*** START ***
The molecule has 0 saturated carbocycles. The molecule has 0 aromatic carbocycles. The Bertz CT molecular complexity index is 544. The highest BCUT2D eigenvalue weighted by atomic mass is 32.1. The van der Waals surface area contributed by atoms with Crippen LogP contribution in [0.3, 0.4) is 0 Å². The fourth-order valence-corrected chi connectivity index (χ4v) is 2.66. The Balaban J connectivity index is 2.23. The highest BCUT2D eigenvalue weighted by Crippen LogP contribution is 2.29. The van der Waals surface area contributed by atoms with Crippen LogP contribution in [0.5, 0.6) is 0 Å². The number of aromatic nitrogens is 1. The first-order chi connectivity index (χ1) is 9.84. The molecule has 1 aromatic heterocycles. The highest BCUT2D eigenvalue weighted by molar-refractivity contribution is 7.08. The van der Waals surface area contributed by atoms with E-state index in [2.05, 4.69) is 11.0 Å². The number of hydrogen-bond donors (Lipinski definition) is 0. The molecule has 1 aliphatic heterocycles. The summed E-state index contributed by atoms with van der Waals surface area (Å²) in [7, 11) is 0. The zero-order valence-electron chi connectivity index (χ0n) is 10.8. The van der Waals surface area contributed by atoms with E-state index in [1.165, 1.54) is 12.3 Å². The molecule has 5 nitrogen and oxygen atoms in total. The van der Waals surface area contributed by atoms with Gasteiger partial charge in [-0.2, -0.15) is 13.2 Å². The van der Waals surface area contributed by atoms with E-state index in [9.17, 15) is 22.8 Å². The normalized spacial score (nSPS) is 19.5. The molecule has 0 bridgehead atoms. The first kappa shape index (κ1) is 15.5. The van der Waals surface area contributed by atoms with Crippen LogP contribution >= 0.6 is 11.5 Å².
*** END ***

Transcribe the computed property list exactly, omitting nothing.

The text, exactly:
The molecule has 0 saturated carbocycles. The molecule has 0 aromatic carbocycles. The Bertz CT molecular complexity index is 544. The highest BCUT2D eigenvalue weighted by atomic mass is 32.1. The van der Waals surface area contributed by atoms with Crippen LogP contribution in [0.3, 0.4) is 0 Å². The fourth-order valence-corrected chi connectivity index (χ4v) is 2.66. The Balaban J connectivity index is 2.23. The highest BCUT2D eigenvalue weighted by Crippen LogP contribution is 2.29. The van der Waals surface area contributed by atoms with Crippen LogP contribution in [0.5, 0.6) is 0 Å². The number of aromatic nitrogens is 1. The first-order chi connectivity index (χ1) is 9.84. The molecule has 1 aromatic heterocycles. The highest BCUT2D eigenvalue weighted by molar-refractivity contribution is 7.08. The van der Waals surface area contributed by atoms with E-state index in [2.05, 4.69) is 11.0 Å². The number of hydrogen-bond donors (Lipinski definition) is 0. The molecule has 1 aliphatic heterocycles. The summed E-state index contributed by atoms with van der Waals surface area (Å²) in [7, 11) is 0. The zero-order valence-electron chi connectivity index (χ0n) is 10.8. The van der Waals surface area contributed by atoms with E-state index in [1.165, 1.54) is 12.3 Å². The molecule has 5 nitrogen and oxygen atoms in total. The van der Waals surface area contributed by atoms with Gasteiger partial charge in [-0.2, -0.15) is 13.2 Å². The van der Waals surface area contributed by atoms with E-state index in [9.17, 15) is 22.8 Å². The normalized spacial score (nSPS) is 19.5. The molecule has 0 bridgehead atoms. The first kappa shape index (κ1) is 15.5. The van der Waals surface area contributed by atoms with Crippen LogP contribution >= 0.6 is 11.5 Å².